“Their hands are spiders on my scarf when I’m not looking. They pull the cornice in the back until my forehead is uncovered and I notice and hiss. They untie the knot by my right breast or pinch the cloth, leaving wrinkles.”
Fresh-baked, toasted wheat with a cream cheese shmear.
Blue sky. Clouds shaped like rabbits and eagles. Faro Claret looked up at a statue of an old war hero, a bowcock adorned with gumdrops—no—buttons, and a gray uniform, and a conglomeration of names. Pierre Gustave Toutant-Beauregard. Faro knew very little about art history, or history, and today was a rare adventure away from his windowless office where he worked for another conglomeration of names—Merklee Shipping Commissions Incorporated. This was one stop of many. Moments before he had admired a tree with similar awe, as if a tree were a sculpted thing too, carrying mysteries in silence. Continue reading
Chuck E. Nietzsche’s
Where a Nihilist can be a Nihilist
Dry sparkling wine, orange juice, and a dash of determinism.
I’m still trying to write the perfect bios for Rune Bear’s About page. But these just came off as too… distressing.
Desmond White, Editor-in-Chief
Desmond White is a guy. He’s right here typing this right now in a moment which will be burned up like the rest of the moments. What’s the point of anything if it’s all going to be extinguished with the unerring plod of time and space, that inevitable line, warbled by gravity, distraught by memory, but mobile? Fruit flies we are, playing and working and rubbing our hands together before retiring to the quiet places. Find him on twitter!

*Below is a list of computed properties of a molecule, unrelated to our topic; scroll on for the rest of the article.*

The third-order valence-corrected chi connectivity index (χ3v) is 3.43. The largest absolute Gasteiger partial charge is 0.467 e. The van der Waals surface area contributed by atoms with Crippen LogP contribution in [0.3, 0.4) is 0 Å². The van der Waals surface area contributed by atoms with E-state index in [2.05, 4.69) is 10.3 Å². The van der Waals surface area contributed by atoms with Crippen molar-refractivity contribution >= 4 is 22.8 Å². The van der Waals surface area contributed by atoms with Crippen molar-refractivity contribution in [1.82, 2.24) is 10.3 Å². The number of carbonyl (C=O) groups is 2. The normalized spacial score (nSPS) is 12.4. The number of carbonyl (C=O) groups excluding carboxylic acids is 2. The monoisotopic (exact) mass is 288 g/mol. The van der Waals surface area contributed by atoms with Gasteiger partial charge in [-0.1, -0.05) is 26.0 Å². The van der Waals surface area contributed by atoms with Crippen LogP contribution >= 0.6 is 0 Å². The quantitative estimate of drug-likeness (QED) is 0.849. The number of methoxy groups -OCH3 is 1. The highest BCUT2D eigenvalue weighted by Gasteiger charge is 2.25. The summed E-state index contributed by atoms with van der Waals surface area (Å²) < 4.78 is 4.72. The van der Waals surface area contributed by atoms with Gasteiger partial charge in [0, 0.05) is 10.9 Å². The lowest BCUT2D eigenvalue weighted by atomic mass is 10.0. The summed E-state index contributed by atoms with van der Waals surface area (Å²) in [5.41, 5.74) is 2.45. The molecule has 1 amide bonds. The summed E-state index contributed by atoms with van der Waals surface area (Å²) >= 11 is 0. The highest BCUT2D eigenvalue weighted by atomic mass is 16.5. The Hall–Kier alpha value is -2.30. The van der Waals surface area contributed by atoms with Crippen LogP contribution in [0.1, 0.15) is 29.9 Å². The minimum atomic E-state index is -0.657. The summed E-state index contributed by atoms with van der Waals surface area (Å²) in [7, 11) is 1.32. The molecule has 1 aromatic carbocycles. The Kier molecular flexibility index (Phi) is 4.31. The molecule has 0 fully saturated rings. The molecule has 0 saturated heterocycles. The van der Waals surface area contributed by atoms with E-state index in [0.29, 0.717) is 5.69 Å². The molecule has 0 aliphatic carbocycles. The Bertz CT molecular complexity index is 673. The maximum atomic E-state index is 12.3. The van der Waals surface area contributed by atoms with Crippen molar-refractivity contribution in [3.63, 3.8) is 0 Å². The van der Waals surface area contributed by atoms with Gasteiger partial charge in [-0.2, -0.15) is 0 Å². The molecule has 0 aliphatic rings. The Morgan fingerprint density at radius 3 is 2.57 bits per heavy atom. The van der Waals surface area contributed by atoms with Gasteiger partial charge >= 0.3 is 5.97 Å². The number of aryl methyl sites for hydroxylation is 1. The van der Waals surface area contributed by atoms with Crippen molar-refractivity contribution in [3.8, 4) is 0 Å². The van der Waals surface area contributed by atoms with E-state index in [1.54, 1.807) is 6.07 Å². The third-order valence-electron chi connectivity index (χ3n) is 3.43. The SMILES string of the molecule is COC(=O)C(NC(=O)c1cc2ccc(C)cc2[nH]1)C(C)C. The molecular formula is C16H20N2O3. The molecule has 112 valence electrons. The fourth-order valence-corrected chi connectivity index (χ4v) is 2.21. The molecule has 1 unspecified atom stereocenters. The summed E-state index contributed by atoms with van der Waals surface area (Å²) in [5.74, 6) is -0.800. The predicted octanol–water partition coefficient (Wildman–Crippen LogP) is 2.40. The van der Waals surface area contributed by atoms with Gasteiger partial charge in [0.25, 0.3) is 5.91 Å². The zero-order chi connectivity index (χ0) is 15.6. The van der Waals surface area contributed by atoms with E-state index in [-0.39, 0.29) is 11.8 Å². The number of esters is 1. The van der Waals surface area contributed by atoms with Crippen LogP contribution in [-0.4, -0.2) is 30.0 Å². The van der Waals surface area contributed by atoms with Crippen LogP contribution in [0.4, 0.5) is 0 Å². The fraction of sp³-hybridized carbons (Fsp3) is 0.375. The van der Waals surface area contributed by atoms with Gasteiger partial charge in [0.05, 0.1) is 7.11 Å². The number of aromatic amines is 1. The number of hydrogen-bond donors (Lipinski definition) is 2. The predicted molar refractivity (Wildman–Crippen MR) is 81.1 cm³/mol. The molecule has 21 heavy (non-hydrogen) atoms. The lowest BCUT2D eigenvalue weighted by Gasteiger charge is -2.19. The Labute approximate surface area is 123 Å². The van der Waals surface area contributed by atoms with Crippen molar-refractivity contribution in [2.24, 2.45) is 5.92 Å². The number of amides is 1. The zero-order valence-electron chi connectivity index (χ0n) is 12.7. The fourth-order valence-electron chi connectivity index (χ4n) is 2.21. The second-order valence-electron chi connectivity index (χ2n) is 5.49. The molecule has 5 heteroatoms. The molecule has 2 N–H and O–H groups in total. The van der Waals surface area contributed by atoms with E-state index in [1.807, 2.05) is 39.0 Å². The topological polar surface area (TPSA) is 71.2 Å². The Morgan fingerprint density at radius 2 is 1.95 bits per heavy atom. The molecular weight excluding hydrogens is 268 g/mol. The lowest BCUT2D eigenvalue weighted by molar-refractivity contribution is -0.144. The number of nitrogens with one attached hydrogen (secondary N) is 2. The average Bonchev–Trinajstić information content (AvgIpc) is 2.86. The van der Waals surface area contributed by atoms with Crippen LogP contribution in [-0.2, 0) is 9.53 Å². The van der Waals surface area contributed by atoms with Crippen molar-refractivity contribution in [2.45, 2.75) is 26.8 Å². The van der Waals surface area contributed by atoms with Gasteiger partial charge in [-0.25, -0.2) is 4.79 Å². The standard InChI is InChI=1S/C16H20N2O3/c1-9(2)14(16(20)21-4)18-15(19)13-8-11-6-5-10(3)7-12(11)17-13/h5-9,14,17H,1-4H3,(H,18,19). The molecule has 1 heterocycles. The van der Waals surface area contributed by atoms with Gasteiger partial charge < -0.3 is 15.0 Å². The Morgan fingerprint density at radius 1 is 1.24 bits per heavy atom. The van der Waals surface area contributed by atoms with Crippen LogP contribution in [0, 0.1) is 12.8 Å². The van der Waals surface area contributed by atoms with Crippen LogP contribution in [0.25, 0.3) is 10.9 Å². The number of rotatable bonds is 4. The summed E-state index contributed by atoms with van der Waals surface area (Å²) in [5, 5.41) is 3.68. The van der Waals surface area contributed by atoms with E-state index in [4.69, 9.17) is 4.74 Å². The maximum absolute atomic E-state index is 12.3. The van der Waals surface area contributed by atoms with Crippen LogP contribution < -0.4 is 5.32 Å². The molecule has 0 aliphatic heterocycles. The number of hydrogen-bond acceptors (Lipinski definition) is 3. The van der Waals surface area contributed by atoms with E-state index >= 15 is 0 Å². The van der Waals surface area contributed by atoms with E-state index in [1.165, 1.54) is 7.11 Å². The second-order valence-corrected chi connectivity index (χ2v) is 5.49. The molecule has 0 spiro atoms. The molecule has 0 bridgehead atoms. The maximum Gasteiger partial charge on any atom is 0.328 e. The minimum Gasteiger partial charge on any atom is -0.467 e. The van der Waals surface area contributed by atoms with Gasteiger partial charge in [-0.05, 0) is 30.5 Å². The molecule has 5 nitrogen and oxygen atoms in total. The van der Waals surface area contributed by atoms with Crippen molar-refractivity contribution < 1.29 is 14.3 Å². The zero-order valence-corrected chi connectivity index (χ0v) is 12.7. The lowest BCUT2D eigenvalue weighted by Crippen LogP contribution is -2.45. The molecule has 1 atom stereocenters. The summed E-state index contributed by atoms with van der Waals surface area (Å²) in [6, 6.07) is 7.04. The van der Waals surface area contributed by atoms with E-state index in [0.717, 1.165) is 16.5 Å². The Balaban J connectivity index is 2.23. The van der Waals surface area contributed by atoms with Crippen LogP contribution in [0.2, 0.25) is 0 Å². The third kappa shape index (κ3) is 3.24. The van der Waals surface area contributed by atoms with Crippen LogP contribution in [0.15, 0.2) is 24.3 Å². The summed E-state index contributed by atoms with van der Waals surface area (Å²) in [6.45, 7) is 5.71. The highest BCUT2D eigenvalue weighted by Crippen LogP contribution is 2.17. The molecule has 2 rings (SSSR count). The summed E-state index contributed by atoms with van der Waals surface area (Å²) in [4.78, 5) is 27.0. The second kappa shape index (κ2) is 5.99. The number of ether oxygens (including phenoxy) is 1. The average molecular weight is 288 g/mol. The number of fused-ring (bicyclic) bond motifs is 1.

Stuart Warren, Speculative Fiction Editor
Stuart Warren is tired. Crusty-eyed. All he thinks about is his bed. Even when he’s in bed. Maybe it’s because sleep is the closest boundary to death that he allows himself. That great void that pervades. That pressure of nocturne, like the bottom of the oceans of the mind. And maybe he wants to peer beyond the illusions (that conglomerate of memory and fantasy) to peek into the dark dimensions, that unholy slumberous nil. Find him on twitter!
Alyssa Warren, Supernatural Fiction Editor
Sometimes Alyssa Warren remembers why she allowed her birth. For too long she floated in the ether, curious about the meaty breaths of humanity but finding no desire to leave that yellow comfort, that glowing peace. Maybe it was a mistake to come down to this planet, to be born to the struggle of organisms. If so, there is some comfort. From ether born, to ether go. All she has to do is wait sixty years. Find her on twitter!
Zeroflash, a flash fiction magazine that features many, many great interviews with writers and publishers alike, has a monthly competition series. The winner receives an original illustration of their winning entry, ten pounds, an interview with Uprising Review, etc., etc.